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Stateside: Goodbye savings and loan?

Stateside with Rosalea Barker

Goodbye savings and loan?

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President Obama holds one last discussion with regulators before announcing his proposal (White House Photo, 6/17/09, Pete Souza)

As fate would have it, I was at home this morning and happened to turn to KRON4 in time to see President Obama give his speech in the East Room of the White House about 21st Century Financial Regulatory Reform. (WH release here.)

You probably heard the thud of my jaw hitting the floor when he said:

... we will dismantle the Office of Thrift Supervision and close loopholes that have allowed important institutions to cherry-pick among banking rules. We will offer only one federal banking charter, regulated by a strengthened federal supervisor. We'll raise capital requirements for all depository institutions. Hedge fund advisors will be required to register with the SEC.

Dismantle the Office of Thrift Supervision? Holy cow! The OTS was created in 1989 in response to a number of failures by savings and loan institutions. The Federal Deposit Insurance Corporation lists 796 institutions operating in the Bank Charter Class of OTS-Regulated Savings Association (SA), none of them currently regulated by the FDIC.

The OTS is an office within the Department of the Treasury. According to its Profile page:

The OTS examines each savings association every 12-to-18 months to assess the institution’s safety and soundness, and compliance with consumer protection laws and regulations. In addition, examiners monitor the condition of thrifts through off-site analysis of regularly submitted financial data and regular contact with thrift personnel. OTS examinations and its ongoing supervisory oversight are tailored to the risk profile of each institution.

The OTS receives no appropriations from Congress; the agency’s operating budget is funded by periodic assessments to the thrift industry.

Likewise, the Federal Deposit Insurance Corporation receives no Congressional appropriations; it is funded by insurance premiums paid by participating financial institutions, and by earnings on investments in US Treasury securities. But, unlike the OTS, it is an independent agency of the federal government. According to its website:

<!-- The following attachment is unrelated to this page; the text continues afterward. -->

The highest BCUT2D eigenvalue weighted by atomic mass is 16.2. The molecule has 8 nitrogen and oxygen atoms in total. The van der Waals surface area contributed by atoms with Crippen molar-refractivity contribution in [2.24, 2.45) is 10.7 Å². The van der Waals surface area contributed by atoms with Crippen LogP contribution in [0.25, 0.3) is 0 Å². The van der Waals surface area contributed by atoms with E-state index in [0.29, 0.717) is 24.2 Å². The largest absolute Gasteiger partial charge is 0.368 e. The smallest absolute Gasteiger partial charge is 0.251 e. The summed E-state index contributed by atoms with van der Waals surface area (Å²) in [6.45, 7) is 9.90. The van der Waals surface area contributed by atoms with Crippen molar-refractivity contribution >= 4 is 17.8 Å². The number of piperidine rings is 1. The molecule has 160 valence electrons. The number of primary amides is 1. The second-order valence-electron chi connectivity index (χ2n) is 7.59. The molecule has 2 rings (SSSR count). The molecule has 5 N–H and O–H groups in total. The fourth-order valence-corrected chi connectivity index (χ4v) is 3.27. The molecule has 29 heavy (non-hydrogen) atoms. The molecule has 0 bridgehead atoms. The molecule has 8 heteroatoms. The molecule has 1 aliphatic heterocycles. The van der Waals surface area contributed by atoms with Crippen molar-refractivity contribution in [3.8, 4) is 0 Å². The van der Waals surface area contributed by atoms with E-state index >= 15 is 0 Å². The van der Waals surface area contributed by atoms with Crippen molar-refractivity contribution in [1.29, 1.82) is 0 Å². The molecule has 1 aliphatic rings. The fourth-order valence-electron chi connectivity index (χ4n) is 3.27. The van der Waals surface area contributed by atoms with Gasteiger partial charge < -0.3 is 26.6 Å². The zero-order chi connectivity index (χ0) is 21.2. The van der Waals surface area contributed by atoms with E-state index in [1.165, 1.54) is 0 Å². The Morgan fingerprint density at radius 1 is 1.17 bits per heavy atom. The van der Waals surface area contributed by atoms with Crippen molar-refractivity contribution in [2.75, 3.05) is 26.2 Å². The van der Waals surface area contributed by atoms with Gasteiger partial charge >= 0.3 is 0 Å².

The FDIC directly examines and supervises about 5,160 banks and savings banks, more than half of the institutions in the banking system. Banks can be chartered by the states or by the federal government. Banks chartered by states also have the choice of whether to join the Federal Reserve System. The FDIC is the primary federal regulator of banks that are chartered by the states that do not join the Federal Reserve System. In addition, the FDIC is the back-up supervisor for the remaining insured banks and thrift institutions.

The third big player in the supervisory and regulatory framework is the Federal Reserve, which has responsibility for bank holding companies, state-chartered banks that are members of the Federal Reserve System, foreign branches of member banks, edge and agreement corporations through which US banking organizations may conduct international banking activities, state-licensed branches of foreign banks, and the nonbanking activities of foreign banks.

And then there’s the Office of the Comptroller of the Currency, which charters, regulates, and supervises all national banks. It is a bureau in the Treasury. God help us if the OCC is the federal regulator that the Obama administration has in mind for taking over the rest of the banking industry. As the timeline of People and History, produced for the OCC’s 140th anniversary in 2003, so succinctly shows, Comptrollers have had their ups and downs, taking the economy with them:

C. Todd Conover, 1981-1985, promoted deregulation of national banks.
Robert L. Clarke, 1985-1992, strengthened risk-based examination practice to meet nationwide banking crisis.
Eugene A. Ludwig, 1993-1998, encouraged access to credit and the growth of bank subsidiaries.
John D. Hawke, Jr., 1998-Present, integrated technological advances into supervisory process, and worked to end disparities in funding of state and national bank supervision.

In 2004, Hawke was replaced by John Dugan, whose agency is the driver referred to in this Yelp consumer review of the OCC: Who fell asleep at the wheel of a big rig wide load? Written in May 2008, the review predates the financial meltdown later that year.

In his March 19, 2009, statement to the Senate Committee on Banking, Housing and Urban Affairs, Dugan suggested the Federal Reserve should be “the one agency with authority and accountability for identifying and addressing ... risks across the financial system.” However, he was also “opposed to removing consumer protection regulation and supervision from prudential supervisors, instead consolidating such authority in a new federal agency.”

Well, I don’t know what to make of the President’s plan. There’s nothing simple about it even without supervisory and regulatory responsibilities being strewn across the federal landscape like Monopoly money at a windy-day picnic. (It’s important to note that there is more than just a semantic difference between the words “office”, “agency” and “bureau” in federalese.)

It’s likely to create a great deal of financial turmoil before anything gets appreciably better. If only because “raising capital requirements for all depository institutions” conceivably means that a lot of small banks will be driven out of the market.


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